I've got a test dataset with 4 features and the PCA produces a set of 4 eigenvectors, e.g.,

EigenVectors: [0.7549043055910286, 0.24177972266822534, -0.6095588015369825, -0.01000612689310429]
EigenVectors: [0.0363767549959317, -0.9435613299702559, -0.3290509434298886, -0.009706951562064631]
EigenVectors: [-0.001031816289317291, 0.004364438034564146, 0.016866154627905586, -0.999847698334029]
EigenVectors: [-0.654824523403971, 0.2263084929291885, -0.7210264051508555, -0.010499173877772439]

Do the eigenvector values represent the features from the original dataset? E.g., is feature 1 & 2 explaining most of the variance in eigenvector 1?

Am I interpreting the results correct to say that features 1 and 2 are therefore the most important in my dataset since PC1 represents 90% of the variance?

I'm trying to map back to the original features but am unsure how to interpret the results.


1 Answer 1


The principal components (eigenvectors) correspond to the direction (in the original n-dimensional space) with the greatest variance in the data.

The corresponding eigenvalue is a number that indicates how much variance there is in the data along that eigenvector (or principal component).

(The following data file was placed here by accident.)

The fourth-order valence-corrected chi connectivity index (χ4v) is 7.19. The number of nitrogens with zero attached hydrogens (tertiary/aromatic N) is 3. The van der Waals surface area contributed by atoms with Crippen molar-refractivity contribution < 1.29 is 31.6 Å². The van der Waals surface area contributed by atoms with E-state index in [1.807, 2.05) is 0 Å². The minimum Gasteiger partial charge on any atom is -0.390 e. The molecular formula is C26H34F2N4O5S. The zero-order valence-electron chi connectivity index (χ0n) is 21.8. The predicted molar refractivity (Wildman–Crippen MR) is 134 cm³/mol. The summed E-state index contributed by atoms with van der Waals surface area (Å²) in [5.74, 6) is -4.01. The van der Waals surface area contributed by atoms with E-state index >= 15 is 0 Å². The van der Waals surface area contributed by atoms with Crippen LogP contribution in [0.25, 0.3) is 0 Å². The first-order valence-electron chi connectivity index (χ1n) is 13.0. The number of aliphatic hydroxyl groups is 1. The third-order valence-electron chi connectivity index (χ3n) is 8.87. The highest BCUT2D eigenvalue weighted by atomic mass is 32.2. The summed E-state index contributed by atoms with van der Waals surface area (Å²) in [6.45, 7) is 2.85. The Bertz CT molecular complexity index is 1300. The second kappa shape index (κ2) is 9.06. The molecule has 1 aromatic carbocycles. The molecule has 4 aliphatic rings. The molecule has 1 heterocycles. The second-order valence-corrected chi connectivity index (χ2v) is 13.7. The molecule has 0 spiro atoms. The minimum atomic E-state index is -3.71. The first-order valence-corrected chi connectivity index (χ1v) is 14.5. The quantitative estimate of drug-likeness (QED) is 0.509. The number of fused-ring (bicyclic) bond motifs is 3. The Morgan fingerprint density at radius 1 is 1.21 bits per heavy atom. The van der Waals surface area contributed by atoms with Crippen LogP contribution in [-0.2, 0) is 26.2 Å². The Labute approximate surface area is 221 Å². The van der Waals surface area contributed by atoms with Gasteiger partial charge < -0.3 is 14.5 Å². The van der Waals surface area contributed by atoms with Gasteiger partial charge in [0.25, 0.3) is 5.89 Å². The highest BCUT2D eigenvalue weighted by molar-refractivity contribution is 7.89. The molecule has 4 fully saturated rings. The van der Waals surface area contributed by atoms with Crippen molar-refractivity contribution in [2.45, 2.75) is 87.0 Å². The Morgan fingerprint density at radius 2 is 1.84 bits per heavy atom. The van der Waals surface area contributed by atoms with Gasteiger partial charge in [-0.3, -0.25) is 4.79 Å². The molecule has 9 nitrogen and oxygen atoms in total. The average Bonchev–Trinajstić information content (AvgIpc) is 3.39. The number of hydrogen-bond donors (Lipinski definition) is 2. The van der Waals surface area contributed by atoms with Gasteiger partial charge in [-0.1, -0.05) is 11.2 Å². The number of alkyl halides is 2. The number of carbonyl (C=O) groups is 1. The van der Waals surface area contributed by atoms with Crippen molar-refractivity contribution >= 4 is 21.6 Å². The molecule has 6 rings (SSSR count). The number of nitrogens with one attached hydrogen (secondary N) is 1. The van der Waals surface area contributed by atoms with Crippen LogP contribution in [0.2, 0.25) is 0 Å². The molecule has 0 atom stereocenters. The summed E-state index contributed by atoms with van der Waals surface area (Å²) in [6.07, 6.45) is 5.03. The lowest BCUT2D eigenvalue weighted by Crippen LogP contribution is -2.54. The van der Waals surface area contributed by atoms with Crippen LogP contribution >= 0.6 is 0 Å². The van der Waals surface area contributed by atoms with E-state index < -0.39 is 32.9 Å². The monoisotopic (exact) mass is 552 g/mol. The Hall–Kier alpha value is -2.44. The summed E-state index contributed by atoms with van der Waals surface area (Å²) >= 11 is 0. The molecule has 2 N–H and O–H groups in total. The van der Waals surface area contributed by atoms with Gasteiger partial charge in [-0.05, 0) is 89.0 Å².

Thus, feature 2 is the most important (based on eigenvalue alone). Then feature 1. The other 2 features have little impact and theoretically could be removed as a part of your data reduction effort.

Also, it is important to point out that

When performing PCA, it is typically a good idea to normalize the data first. Because PCA seeks to identify the principal components with the highest variance, if the data are not properly normalized, attributes with large values and large variances (in absolute terms) will end up dominating the first principal component when they should not.

IOW, if you didn't normalize your data then your PCA analysis is quite likely meaningless.

*The above quoted text is from http://www.lauradhamilton.com/introduction-to-principal-component-analysis-pca


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